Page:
However, we are not here to talk of that.  We are here to talk of Yūkoku.  The story is of a lieutenant that has been kept from a conspiracy by his fellows because he has fallen in love (very unmilitaristic).  He had made a pact with his fellow brothers in arms that he swore allegiance to none but the Emperor, which means forsaking all others (women in particular).  But, he broke that pact and got married.  His comrades act without him, and he is caught in the onerous position of either siding with the Emperor (and punishing his friends) or with his friends (and disobeying the Emperor).

This story starts with something called the 2-2-6 Incident.  It started February 26, 1936 (hence 2-2-6).  The 2-2-6 Incident has to do with a number of officers that banded together because they did not like what was happening with the corruption of politicians and senior officers (attributed to the influence of the west and the dreaded capitalism inherent).  They wanted to present to the Emperor their list of demands (who needed to be arrested, who needed to have power, etc.).  There was an overall distrust by this group that the country understood the role of the divine power of the Emperor and the responsibility of his subjects to his will.

No one, of course, would know and understand this better than a military man, who had given his life, every bone of his body, to the Emperor.  Mishima was not a military man.  But you don’t understand how this hounded him.  However, since an awakening of his martial self (look up Tatenokai), he came to think that the position of the intellectual in society had been wrong.  He harkened, of all things, to Greek and Roman ideals of men who had both been strong mentally and physically.  He did not understand why it was that those given up of mental activity were so meek of body and why those so athletic were often painted as mentally inferior.  The Greeks and Romans didn’t have this issue.  They were amazing, mind and body.  Perhaps he should do so of himself. In his later years, 30s on, he devoted himself to working out and bodybuilding.  Quite frankly, he did a pretty decent job.  So much so that he flaunted his body and had it photographed in the mid to late 1960s (sometimes nude).  He wanted to join this notion of physical and mental superiority, and (in my estimation) he did so.

I really don’t know what to do here.  I know all about the production of this movie, and if you look at the Criterion extras and Jonathan Nathan’s book, as well as the production notes included in the Criterion disk, you’ll know what I do.  But will you appreciate, understand?

Completely unrelated, there was a speaker at UMCP on Mishima and scripting death, lecturing the same night we were to start our third unit on authors’ involvement in adaptations and biopics (which I use Mishima for, as I cannot conceive of anyone who fits the unit better).  I offered for my whole class to go and listen.  Admittedly, I dangled a pretty carrot, but almost all of the class showed.  After we came back from Thanksgiving, we did Yūkoku.  What was unfortunate was the class’s introduction to Mishima was all death, death, death.  I was so worried about this that I posted somewhat of an apology on Canvas, explaining Mishima was not just about death.  There was much more to him.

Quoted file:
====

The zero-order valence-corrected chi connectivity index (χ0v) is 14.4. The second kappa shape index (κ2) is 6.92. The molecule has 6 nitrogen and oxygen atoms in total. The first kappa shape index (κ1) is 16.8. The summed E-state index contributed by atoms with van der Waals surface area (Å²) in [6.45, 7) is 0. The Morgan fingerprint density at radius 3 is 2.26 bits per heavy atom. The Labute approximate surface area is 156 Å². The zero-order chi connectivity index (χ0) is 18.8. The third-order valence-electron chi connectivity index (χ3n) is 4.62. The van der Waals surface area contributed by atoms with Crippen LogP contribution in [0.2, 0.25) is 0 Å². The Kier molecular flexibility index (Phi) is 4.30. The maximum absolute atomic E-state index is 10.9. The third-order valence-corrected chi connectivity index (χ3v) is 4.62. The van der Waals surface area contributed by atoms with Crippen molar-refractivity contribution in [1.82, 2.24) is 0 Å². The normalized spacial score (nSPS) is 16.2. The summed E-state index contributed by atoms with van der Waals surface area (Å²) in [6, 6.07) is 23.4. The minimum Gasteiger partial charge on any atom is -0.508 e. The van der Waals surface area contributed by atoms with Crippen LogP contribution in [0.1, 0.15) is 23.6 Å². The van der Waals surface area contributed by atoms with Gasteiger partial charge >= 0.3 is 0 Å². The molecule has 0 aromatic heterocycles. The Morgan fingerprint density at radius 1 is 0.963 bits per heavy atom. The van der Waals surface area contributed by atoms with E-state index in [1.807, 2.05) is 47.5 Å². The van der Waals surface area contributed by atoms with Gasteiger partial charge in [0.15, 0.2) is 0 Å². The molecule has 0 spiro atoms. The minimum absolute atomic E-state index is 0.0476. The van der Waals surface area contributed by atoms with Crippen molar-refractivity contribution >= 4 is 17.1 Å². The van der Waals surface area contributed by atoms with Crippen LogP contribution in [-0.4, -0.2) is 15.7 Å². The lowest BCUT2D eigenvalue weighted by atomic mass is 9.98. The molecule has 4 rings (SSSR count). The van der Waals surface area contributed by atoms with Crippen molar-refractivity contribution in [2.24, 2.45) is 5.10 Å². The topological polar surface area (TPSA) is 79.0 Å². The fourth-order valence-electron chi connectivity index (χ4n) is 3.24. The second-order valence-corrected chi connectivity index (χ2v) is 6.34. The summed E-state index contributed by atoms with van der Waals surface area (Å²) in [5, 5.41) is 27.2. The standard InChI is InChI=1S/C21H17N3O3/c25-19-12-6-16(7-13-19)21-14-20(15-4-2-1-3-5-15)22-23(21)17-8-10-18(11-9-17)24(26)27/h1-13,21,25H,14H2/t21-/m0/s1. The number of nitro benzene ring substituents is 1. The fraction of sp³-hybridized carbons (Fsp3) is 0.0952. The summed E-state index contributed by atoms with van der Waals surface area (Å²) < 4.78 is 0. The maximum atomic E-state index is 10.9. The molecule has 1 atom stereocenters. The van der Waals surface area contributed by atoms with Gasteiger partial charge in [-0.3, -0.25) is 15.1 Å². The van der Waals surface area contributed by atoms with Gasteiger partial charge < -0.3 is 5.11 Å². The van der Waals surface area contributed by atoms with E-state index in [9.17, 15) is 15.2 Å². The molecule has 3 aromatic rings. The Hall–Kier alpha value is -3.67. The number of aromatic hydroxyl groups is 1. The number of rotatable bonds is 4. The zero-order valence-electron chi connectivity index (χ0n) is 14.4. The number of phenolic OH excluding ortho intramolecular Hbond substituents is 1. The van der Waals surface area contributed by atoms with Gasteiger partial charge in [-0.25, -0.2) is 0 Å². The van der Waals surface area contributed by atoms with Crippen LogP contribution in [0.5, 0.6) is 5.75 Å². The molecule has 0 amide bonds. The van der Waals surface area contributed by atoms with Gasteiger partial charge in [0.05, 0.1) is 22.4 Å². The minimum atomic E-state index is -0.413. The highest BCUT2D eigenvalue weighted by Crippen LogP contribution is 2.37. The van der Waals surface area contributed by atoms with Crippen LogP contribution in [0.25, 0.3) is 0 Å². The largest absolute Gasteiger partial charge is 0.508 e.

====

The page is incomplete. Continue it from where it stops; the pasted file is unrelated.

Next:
I don’t know if either they are incredibly indulgent people or really cared, but they seemed to care.  Josh noted “we don’t have authors anymore like this.”  He’s so right.  This is only fifty years ago.  But he’s right. How often are popular authors regarded for their insights or comments?  And even if so, who hears them?

William, sitting outside of class, saw me walking up, with Nathan’s book in my hand, and incredulously asked “So you really like this Mishima, huh?”


“I think he was crazy.”

And that’s not an uncommon statement from people when they look at Mishima.  Lots of contradiction, incongruity and pain.  But above all of that, I see beauty, not only in his work, but in his vision.  Ultimately, while I think his adaptation was ambitious, I do not feel it captured the same emotionality of the short story.  The film is gruesome, even more so since what he does in the film he does to himself roughly four years later.  The love and death scenes are treated so warmly, passionately with his words that I don’t feel it comes through with his various shots of body parts and the blade drawing across his belly.  My class mostly disagrees, saying the images made the concepts more vivid.  But as the movie is silent, with scrolls acting as title cards, the piety of the will of the soldier and his wife, solid and steadfast in their roles, makes the same impact.

I’ve been working on this post and the Mishima content for my class for over a month.  My fear is that I will not do him justice.  I have this fear every time I teach this class (and as the class is now being offered in the spring and fall starting next year, I guess I’ll be spending a lot of time fearful).  I need to shake hands with the fact that nothing I can post here can accomplish what I want it to and post, so I can get on to the second film, Schrader’s Mishima: A Life in Four Chapters (1985).